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Tech Industry

Akamai, Red Hat seek cheaper lodging

Akamai breaks its Cambridge, Mass., lease to save up to $10 million a year. In North Carolina, budget considerations also have Red Hat on the move.

The decline of the tech economy has taken a toll on Silicon Valley's real estate market, and now there are signs that it is hitting other technology hubs as well.

Akamai Technologies announced Wednesday that it is breaking its lease in the Technology Square office park in Cambridge, Mass. The company said the move could save it $8 million to $10 million a year starting in 2003.

Earlier this week, Red Hat said that it is moving its headquarters from Durham, N.C., to nearby Raleigh to save $700,000 in real estate costs.

As companies look to tighten belts and cut costs, moving trucks are becoming almost as common as Aeron chairs in some high-tech centers. Although being in a tech hub can provide cachet as well as an opportunity to network, the cash saved by reducing leases has become more critical to some businesses.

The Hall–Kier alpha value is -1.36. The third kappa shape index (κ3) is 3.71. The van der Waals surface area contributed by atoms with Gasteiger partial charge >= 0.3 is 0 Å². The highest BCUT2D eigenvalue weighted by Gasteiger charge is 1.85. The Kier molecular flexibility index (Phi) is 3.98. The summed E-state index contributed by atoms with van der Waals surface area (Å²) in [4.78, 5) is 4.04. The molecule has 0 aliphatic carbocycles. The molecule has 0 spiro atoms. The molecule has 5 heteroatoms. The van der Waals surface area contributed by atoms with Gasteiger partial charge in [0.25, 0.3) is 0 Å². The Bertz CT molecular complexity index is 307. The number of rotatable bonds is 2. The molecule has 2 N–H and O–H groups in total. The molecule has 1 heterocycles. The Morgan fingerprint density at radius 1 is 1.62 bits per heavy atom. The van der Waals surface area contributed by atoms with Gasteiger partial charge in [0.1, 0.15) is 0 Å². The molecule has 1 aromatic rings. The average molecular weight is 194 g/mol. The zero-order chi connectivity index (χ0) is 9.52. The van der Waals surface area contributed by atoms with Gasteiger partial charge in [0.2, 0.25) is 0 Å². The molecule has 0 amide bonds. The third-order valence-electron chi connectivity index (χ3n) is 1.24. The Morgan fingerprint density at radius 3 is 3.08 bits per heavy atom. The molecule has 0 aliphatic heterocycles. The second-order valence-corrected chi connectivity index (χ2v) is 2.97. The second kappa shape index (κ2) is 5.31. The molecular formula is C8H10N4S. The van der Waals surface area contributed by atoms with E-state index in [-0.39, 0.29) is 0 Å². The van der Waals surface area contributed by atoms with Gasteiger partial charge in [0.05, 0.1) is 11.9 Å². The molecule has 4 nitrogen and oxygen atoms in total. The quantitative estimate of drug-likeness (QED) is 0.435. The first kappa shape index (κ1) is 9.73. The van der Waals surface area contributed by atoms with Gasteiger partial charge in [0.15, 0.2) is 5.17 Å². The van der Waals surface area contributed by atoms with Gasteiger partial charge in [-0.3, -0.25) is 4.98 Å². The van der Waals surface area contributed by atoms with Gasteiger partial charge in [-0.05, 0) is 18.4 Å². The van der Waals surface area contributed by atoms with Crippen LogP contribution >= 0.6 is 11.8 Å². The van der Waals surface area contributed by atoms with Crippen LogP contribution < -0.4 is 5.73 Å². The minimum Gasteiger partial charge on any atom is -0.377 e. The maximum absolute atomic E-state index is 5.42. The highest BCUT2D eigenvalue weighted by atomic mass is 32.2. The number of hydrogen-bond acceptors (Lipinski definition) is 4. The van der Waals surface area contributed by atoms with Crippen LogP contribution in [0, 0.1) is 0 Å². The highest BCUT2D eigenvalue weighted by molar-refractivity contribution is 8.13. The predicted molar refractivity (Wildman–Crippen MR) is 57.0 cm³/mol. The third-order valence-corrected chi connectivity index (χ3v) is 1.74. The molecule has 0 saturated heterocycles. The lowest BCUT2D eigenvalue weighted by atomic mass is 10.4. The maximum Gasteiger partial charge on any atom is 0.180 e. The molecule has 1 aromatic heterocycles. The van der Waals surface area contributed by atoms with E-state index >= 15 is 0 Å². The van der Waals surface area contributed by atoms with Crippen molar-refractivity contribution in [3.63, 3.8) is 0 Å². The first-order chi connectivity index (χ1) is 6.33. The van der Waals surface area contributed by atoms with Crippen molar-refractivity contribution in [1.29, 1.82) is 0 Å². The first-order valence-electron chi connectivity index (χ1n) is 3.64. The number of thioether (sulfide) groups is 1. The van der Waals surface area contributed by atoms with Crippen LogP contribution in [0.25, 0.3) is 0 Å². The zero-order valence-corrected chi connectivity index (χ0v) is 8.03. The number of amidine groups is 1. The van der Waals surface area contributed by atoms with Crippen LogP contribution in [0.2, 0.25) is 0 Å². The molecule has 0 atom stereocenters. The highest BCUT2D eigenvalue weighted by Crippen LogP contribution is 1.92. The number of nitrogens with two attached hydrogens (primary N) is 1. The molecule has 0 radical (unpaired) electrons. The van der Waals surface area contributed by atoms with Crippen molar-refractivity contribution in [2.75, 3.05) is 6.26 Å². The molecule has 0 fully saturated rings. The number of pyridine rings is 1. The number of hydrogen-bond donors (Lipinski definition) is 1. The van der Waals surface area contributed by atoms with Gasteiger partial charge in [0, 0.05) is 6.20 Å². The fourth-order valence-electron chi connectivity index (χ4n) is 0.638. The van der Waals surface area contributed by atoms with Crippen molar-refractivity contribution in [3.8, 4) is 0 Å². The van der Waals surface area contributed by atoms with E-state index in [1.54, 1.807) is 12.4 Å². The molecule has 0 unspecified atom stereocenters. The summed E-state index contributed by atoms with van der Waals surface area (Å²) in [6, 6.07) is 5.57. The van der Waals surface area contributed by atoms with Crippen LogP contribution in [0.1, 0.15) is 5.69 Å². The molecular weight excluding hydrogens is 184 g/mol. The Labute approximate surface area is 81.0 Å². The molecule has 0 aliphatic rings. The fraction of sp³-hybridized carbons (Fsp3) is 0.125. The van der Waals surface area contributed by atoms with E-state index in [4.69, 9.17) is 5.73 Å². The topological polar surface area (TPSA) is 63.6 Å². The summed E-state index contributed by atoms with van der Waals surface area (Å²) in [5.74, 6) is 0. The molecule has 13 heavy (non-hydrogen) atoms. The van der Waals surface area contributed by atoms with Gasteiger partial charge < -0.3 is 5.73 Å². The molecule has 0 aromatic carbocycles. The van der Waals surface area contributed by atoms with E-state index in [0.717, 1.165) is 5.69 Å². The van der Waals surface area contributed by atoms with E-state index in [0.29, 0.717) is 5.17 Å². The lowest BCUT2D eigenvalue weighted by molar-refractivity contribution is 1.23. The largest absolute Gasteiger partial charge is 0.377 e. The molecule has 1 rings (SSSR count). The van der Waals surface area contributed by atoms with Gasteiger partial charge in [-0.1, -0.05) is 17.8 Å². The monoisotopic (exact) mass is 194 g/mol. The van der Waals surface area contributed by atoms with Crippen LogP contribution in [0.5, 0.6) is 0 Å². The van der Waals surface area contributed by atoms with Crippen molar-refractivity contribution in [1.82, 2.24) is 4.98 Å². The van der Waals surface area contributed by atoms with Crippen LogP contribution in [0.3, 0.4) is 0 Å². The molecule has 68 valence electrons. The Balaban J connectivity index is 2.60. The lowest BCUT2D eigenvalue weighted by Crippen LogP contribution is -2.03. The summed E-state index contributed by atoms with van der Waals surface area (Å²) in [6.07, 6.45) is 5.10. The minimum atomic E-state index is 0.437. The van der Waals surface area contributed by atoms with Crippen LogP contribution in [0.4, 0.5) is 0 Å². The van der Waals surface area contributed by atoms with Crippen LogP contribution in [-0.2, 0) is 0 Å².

A study from the Federal Deposit Insurance Corp. released Tuesday found that the nation's property markets continued to deteriorate during the second half of 2001. Eighty-one percent of the federal bank and thrift executives surveyed said that real estate markets had excess supply, up from 64 percent in the previous survey. Among the cities listed with excess office space were notable high-tech hubs including Austin, Texas; Boston; Raleigh; San Francisco; San Jose; and Seattle.

"We saw an excellent opportunity to relocate and significantly lower our operating costs," Akamai President Paul Sagan said in a release. "We intend to take advantage of today's lower commercial lease rates to reduce operating expenses."

Sagan said the company would announce its new headquarters location within the next 90 days. Akamai will pay a $15 million one-time termination fee to the landlord, the Massachusetts Institute of Technology.